14 years after Katrina and Louisiana is still losing its coastline

This year’s recognition show of Hurricane Katrina floats downriver to the disappearing wetlands of Louisiana’s coastline. Get it started and read on.

This is my fifth show recognizing the anniversary of Hurricane Katrina and this year I chose to address the existential issue of whether our country is prepared to hold on to a critical part of its ecosystem and culture – through music (of course).

Perhaps I was affected by reading recently Mike Tidwell’s book “Bayou Farewell” where he details his experiences hitching rides through the bayous of southern Louisiana, working on shrimp and crab boats along the way and basically embedding himself in the Cajun and Vietnamese communities — two refugee populations who have found a home in the delta of the fourth longest river in the world. I found his culturally sensitive approach to an environmental book appealing but also heart breaking.

Tidwell’s book was written and released a few years before Hurricane Katrina but the specter of what a large hurricane could do to the increasingly barren coast runs throughout the book basically serving as a predictor of the damage that was caused by Katrina’s storm surge. Tidwell is also the founder and director of the Chesapeake Climate Action Network.

One of the most telling stories from his book is when riding out to check crab traps with a local named Tim, he heard the story of how Tim, when he “was a kid” would land his boat by a tree on the bank of a canal dug out by Texaco. The now dead tree trunk stuck out of the water 50 feet from shore. The reference to being a kid stopped the author cold because it made the boat pilot “sound like an old man looking back on a long lifetime. In reality he’s seventeen, looking back maybe ten years. It’s happening that fast.”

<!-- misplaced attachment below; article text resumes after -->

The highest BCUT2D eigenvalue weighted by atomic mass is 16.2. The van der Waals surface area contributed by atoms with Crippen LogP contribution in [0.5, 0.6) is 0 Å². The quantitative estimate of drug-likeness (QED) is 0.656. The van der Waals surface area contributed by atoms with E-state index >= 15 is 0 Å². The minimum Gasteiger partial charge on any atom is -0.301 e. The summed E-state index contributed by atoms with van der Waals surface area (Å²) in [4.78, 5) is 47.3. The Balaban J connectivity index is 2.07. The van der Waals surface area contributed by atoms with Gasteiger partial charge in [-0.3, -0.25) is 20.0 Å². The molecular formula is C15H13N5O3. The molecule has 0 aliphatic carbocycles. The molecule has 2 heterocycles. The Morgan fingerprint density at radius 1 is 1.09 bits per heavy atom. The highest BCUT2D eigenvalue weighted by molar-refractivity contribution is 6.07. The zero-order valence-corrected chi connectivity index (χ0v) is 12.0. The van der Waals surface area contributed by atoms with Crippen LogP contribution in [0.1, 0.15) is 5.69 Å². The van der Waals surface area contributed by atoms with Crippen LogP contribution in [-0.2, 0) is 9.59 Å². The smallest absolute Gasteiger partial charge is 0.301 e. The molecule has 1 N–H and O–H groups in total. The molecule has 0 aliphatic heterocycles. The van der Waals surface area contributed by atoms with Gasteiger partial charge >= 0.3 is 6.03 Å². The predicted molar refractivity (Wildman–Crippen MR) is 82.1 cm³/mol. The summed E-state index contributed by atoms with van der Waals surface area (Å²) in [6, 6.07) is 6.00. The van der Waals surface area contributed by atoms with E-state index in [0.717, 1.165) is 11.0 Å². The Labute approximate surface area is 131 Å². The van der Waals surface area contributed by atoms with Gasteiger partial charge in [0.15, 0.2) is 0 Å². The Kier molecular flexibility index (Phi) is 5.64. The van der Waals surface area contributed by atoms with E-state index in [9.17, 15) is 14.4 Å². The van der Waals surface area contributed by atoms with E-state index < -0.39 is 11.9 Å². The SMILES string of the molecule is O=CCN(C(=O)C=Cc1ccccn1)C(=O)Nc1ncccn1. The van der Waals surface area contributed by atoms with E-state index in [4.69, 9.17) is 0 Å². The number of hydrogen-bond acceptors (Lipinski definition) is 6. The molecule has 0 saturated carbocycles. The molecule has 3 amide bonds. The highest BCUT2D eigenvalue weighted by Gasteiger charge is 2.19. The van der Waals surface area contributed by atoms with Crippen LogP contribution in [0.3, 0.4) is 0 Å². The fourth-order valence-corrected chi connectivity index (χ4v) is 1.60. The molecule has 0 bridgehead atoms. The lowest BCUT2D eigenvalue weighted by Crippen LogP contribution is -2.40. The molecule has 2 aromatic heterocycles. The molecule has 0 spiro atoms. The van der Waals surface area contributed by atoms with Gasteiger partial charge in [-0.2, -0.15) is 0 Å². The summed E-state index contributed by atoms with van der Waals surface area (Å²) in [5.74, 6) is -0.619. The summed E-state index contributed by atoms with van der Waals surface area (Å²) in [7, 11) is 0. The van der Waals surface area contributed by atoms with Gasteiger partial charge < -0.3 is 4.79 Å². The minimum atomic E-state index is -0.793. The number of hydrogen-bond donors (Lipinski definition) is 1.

Fast . . .At the cumulative rate of about 30 square miles a year. The good and sad part of this story is that unlike climate change, a solution to this problem doesn’t require worldwide buy in, but rather a commitment of resources to increase diversions of fresh water carrying much needed nutrients and sediment into the state’s coastal areas. For less than one-third of the annual cost of occupying Afghanistan, this problem could be largely licked.

The Coalition to Restore Coastal Louisiana has done the research, developed the plan, and has been advocating and actually doing things to move the issue forward. But it needs our support. Similarly, the Voice of the Wetlands, a nonprofit volunteer-based organization with the same goal, has been attempting to raise awareness, particularly through its annual music festival in October.

In telling this story, I play the music of Clarence “Gatemouth” Brown, Irma Thomas, Tab Benoit, Del Rey, Eric Lindell, Marcia Ball, Sonny Landreth, Helen Gillet, and many others. Thanks for tuning in and please consider subscribing. Cheers.

Show focuses on happier reasons to remember December 7th

December 7th is most recognized in the United States as National Pearl Harbor Remembrance Day but its also the birthday of two very important New Orleans musicians: Louis Prima and Big Chief Monk Boudreaux.  Get the show started and then read on about their music and other features of this episode of Sweeney’s Gumbo YaYa.

LOUIS PRIMA

The attack on Pearl Harbor was 31 years off when Louis Prima was born in 1910. He grew up listening to the nascent jazz of New Orleans, including Louis Armstrong. He formed a jazz band when he was a teenager, moved into swing during the 30’s, led a big band in the 40’s and was part of jump blues scene before settling down in the Las Vegas scene in the 1950’s. Like Satchmo, Prima played the trumpet but it was his singing that made him famous. 

My first real encounter of him was his singing  “I Wanna Be Like You” in the Disney animation “Jungle Book.”  Later, he claimed that voicing the swinging orangutan King Louie in the film was a highlight of his career. You’ll hear that song on this show along with one of his Italian songs.  His daughter, Lena Prima, also sings a song in his set. 

Monk Boudreaux featured on the 2013 OffBeat Magazine Jazz Fest Guide. Boudreaux performed at the first New Orleans Jazz an Heritage Festival in 1970.